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by Melissa L. Caldwell (University of California Press)
Anthropologist Melissa Caldwell admits to having had a hard time convincing professional colleagues that it was "field work" to follow Russians to their dachas, relax with them in the banya, drink tea on the porch and hunt for mushrooms and berries. But, the reality, she says, is that there is no rest at the dacha. It is all work, but an exhilarating, rejuvenating work, and one that is central to Russians' sense of self, community, leisure and nature.
"Dacha life, and the natural settings and qualities with which it is linked, are both microcosms of and conduits for fundamental issues in today's Russia: the politics of national identity and nationalism, the transition to capitalism, projects of social transformation, and the legacies of socialism, among others."
Most of Caldwell's fieldwork focuses on a dacha community outside Tver. And she explores the full range of issues related to dachniki and dacha life, from historical perspectives to defining true dachniki, to the wave of dacha gentrification, to the masochism of banyas, to the peculiary Russian approach to regulations and freedom, to the hilarious irrationality of food beliefs:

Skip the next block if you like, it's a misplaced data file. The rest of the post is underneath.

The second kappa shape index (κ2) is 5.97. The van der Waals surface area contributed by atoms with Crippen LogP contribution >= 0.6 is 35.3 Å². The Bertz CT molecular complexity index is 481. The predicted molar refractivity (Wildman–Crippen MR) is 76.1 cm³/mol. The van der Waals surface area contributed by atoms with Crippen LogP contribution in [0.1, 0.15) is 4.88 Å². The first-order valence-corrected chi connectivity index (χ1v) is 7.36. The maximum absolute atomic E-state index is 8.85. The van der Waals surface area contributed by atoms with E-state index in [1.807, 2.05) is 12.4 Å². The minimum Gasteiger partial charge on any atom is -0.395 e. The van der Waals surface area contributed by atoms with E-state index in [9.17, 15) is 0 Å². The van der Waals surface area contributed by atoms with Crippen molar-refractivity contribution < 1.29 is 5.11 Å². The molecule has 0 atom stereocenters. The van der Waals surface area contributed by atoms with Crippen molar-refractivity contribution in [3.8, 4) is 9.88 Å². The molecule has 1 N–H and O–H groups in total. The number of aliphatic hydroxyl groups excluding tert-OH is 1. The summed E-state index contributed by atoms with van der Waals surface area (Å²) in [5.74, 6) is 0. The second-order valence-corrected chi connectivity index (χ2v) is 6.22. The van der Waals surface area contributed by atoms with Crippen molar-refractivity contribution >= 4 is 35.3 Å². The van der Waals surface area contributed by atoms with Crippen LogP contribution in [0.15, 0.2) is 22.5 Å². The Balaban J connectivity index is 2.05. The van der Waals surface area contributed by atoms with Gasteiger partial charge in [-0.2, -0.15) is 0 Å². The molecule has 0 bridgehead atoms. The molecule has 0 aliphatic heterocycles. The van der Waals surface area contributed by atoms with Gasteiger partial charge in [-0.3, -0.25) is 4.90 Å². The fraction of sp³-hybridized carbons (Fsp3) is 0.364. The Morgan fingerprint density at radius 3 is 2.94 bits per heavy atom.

"Russians describe local soil as being packed with unique nutrients that give Russian food a taste that is not only distinctive but also preferred by Russians. A university student argued that Russian taste buds preferred foods grown in Russian soil."
This is a very personal, up-close portrait of dacha life that should not be missed by any lover of Russian culture. And it is hard not to take away from it, in agreement with Caldwell, how central dacha life (and nostalgia for it) is to Russian culture. Indeed, Caldwell shows that dacha life is the most outward manifestation of that "deep, abiding, even spiritual appreciation of nature" which is "a fundamental quality of Russianess itself."
Reviewed in Russian Life: Mar/Apr 2011